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Why You Can't Discriminate Against Unemployed

By Stephanie Rabiner, Esq. | Last updated on

With so many people unemployed, new job openings often receive hundreds of replies. It's difficult to sort through so many resumes, let alone spare the time and money to do so. To help whittle down the applicant pool, a lot of businesses are requiring applicants to be currently employed. While it may seem like a brilliant idea, the fact is that when you discriminate against unemployed persons, you may actually be breaking the law.

The Equal Employment Opportunity Commission announced this week that it is looking into whether employers are unlawfully requiring job applicants to be currently employed. Though the Commission does not have much data, reports The Wall Street Journal, employment lawyers say it isn't as widespread as it is claimed to be. If you discriminate against unemployed persons, or are thinking about it with that next job opening, consider the following.

The pertinent federal laws are Title VII and the Age Discrimination in Employment Act (ADEA). The first bars discrimination on the basis of race and color, while the second does so for persons over 40 years of age. Besides the obvious, each statute outlaws hiring policies that disproportionately harm protected groups of people. This is usually referred to as disparate impact, or disparate treatment theory. It focuses on effect, meaning that no overt discrimination is required.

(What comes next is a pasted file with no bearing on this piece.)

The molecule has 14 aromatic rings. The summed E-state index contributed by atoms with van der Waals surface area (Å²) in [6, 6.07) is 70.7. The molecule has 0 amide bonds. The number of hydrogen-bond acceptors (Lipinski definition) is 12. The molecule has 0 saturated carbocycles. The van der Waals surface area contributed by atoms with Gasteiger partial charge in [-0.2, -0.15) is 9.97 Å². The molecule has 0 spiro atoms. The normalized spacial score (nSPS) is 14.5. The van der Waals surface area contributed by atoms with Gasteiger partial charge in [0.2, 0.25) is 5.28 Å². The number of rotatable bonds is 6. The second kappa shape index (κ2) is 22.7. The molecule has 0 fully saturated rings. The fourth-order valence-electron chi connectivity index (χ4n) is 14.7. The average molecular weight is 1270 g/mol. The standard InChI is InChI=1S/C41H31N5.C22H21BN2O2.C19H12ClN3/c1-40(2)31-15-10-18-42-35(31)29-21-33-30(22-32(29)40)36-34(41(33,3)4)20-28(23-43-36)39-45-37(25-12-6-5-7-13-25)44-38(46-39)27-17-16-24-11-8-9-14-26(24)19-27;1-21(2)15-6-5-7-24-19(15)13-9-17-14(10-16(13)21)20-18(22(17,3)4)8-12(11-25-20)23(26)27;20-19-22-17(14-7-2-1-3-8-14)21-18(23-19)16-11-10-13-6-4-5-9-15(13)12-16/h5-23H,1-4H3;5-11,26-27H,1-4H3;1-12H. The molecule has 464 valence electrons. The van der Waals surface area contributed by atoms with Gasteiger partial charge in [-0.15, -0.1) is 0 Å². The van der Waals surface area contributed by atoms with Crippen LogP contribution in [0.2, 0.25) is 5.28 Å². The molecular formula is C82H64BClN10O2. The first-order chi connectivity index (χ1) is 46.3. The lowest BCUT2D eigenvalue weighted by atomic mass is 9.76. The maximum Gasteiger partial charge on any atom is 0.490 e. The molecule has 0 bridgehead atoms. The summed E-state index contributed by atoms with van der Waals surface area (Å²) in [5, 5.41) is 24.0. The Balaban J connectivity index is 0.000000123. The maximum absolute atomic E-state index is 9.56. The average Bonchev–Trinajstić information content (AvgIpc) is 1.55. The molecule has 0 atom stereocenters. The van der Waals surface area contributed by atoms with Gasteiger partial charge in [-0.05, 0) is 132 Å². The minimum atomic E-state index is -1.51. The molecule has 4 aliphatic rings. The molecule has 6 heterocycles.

When you discriminate against unemployed persons in hiring, you may be running afoul of this portion of the statute.

January numbers placed the unemployment rate for blacks at 15.7%, Latinos at 11.9%, and whites at 8%. Furthermore, The Wall Street Journal reports that one-third of all short to medium-term unemployed persons were over the age of 40, whereas the number was over half for the long-term unemployed. These numbers, when combined with discrimination against the unemployed, decrease the chance of an ethnic minority being considered for the job by one third.

The inquiry doesn't end here. The law allows employers to implement these kinds of policies when necessary, reasonable and if there are no better alternatives. This is a complicated consideration of factors that will require a lawyer, so if you're concerned about your policy, it would be wise to do so.

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